“Those were the days when I was most grateful I was in country practice; the shirt sleeve days when the bleak menace of the bald heights melted into friendliness, when I felt at one with all the airy life and growth about me and was glad that I had become what I never thought I would be, a doctor of farm animals.” James Herriot
Read more about All Things Bright and Beautiful at Goodreads.
Author: James Herriot
This book could make the most hardened city dweller want to give up their cosmopolitan lifestyle and buy a farm in the countryside with a couple of pigs, sheep and a working dog called Jock. Of course, only if James Herriot is the local vet and the surrounding countryside are the heather-covered fells of North Yorkshire. Otherwise, his stories will do nicely.
All Things Bright and Beautiful is the second in a trilogy of memoirs about James Herriot’s life as a Scottish country vet in the Yorkshire Dales. It’s a book with a sunny disposition full of short chapter stories, some happy, some sad but with laugh out loud moments never far away. If you ever need to know how to return a cow’s uterus to its rightful place, this is the book for you. You don’t need to love animals to enjoy this book, but it certainly helps.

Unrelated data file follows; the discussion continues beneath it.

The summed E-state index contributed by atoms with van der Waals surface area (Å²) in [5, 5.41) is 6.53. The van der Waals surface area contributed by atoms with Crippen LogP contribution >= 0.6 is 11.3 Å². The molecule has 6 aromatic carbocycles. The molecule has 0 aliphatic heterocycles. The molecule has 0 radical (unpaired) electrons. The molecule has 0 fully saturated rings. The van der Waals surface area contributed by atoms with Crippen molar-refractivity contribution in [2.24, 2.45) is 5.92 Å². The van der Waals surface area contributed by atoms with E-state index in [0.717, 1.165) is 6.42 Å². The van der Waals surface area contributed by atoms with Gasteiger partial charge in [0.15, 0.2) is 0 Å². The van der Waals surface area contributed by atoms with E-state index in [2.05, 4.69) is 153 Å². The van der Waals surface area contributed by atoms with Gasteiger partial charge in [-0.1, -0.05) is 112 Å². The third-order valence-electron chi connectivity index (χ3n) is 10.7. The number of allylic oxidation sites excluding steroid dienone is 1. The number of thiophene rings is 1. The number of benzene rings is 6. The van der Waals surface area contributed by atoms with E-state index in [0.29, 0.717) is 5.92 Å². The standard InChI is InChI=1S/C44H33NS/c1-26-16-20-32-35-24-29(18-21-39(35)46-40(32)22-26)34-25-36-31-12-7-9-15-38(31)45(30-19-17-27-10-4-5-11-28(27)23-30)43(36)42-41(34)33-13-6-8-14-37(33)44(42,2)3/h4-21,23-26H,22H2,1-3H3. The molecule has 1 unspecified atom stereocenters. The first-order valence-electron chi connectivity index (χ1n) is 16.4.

Happy to say, it’s not all “soapy arm up the rear end”. Herriot introduces us to farmers and townsfolk, his crusty partner and fun-loving brother, and his good-humoured, long-suffering wife. (Herriot, sent on a shopping mission to furnish their new bedsit, returns home instead with a weighty, smelly and ancient set of The Geography of the World in Twenty Four Volumes.)
We traipse the fields, eat freshly baked cake in tiny farmhouse kitchens, chase ghosts through woodland and drink to excess in village pubs.
It was a tough life but Herriot was a patient, gentle and kind man with as much an understanding of the people he met as with the biology of the animals he treated. He sees farmers as “the salt of the earth” – hardworking, honest, pragmatic, frustrating but ever hopeful.
It’s slightly unfair that a talented and bright vet, full of empathy for man and beast, could also write so beautifully. His writing seems effortless, almost like he’s there sitting on the sofa next to you telling you his stories. I can see why they translated so well to the small screen. (I haven’t seen any of these yet. Have you? What did you think?)
I’ve put All Creatures Great and Small and All Things Wise and Wonderful on my birthday wish list. But I’ll read them differently. These are ‘dipping’ books. One or two chapters a night, just before sleep. And I’ll add James Herriot to my Agatha Christie’s….the perfect way to while away those pesky night time hours when sleep is elusive.